The farmers’ market end of the Hummer’s enterprise warrants attention. First on the list is Root’s Country Market & Auction in nearby Manheim. No less than six meat processing companies operate retail stands at this massive Tuesday foodie paradise. Every stand is clean, and variety abounds. Yet Hummer’s is one of the most competitive and attended by the thousands who visit there for this weekly one-day family outing where everything from antiques and clothing, candies and baked goods, to produce and livestock are sold and auctioned.
Hummer’s also has a one-day-a-week stand at the York Eastern Market. Jeff’s son Ryan has operated a family stand for the past 15 years at Harrisburg’s Broad Street Market and last year took over its ownership.
Hummer’s has seven family members involved in full-time and part-time roles. With them included the company has five full-time and 12 part-time employees.
“Our Mount Joy location staff also operates at the farmers’ markets, getting the product there and selling it,” Jeff details. “We have grinders, saws and slicers at every location to always cut fresh products.
“Getting and keeping reliable employees is a challenge but we reward those who are attentive and move them to roles in managing inventory or greater responsibility,” he says.
Advertising is limited to social media contacts and an area tabloid-size newspaper called The Merchandiser. But the company also sponsors ads in local sports and athletic programs.
Balancing so many operations involves ordering, arranging delivery and sales people, inventory control and payroll, but Jeff still handles the bulk of actual meat cutting behind the service counter.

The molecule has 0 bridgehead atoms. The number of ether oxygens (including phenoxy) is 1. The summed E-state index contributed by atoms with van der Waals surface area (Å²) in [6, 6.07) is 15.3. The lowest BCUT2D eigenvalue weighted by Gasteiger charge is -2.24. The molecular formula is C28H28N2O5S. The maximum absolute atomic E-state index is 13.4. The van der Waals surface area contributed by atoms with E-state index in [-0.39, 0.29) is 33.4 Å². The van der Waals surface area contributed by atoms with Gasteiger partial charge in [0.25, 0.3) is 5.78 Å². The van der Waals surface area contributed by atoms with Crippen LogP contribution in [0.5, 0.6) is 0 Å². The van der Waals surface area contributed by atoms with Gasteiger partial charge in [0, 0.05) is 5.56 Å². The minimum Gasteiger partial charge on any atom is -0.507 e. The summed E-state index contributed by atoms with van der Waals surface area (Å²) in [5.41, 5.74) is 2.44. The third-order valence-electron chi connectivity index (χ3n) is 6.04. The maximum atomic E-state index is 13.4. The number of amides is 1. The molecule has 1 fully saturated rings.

The same staff trucks products from the Mount Joy location cutting room to the outside markets.
Jeff’s brother Doug and his son Rick, along with Jeff’s nephew and longtime employee Jim Rank manage the Root’s farmers market stand and the market stand in York.
Mail orders can be filled and shipped for customers who come into the store. Most packages are shipped by UPS or the US Postal Service, but the firm ships only smoked meats and cheese and limits what it sends out during hot weather months.
A peek at their colorful website at hummersmeats.com shows off their variety and quality standards for their online store as well as their variety of meat bundles, gift boxes and even monthly specials, like the Santa Sack offered at Christmas time to the Hunter’s Special. Bundles vary from $39 to $199, offering gift-giving opportunities to their customers, or a special way to fill their home freezers.
Supermarkets and buyer club stores attract customers with flashy ads and so-called specials, but Jeff says his company gives the customer what they want, not what the shop wants to sell them.
“If our customers want a whole hog or a quarter of beef, we obtain that from our nearby USDA-inspected butcher, age it and cut it to their specifications right in the store,” Jeff explains. “We support our local economy and for baked goods we buy from local Amish families or a local bakery.”
Unless one can stop by for a visit to this thriving meat specialty business, it is hard to visualize a rare meat shop so well done.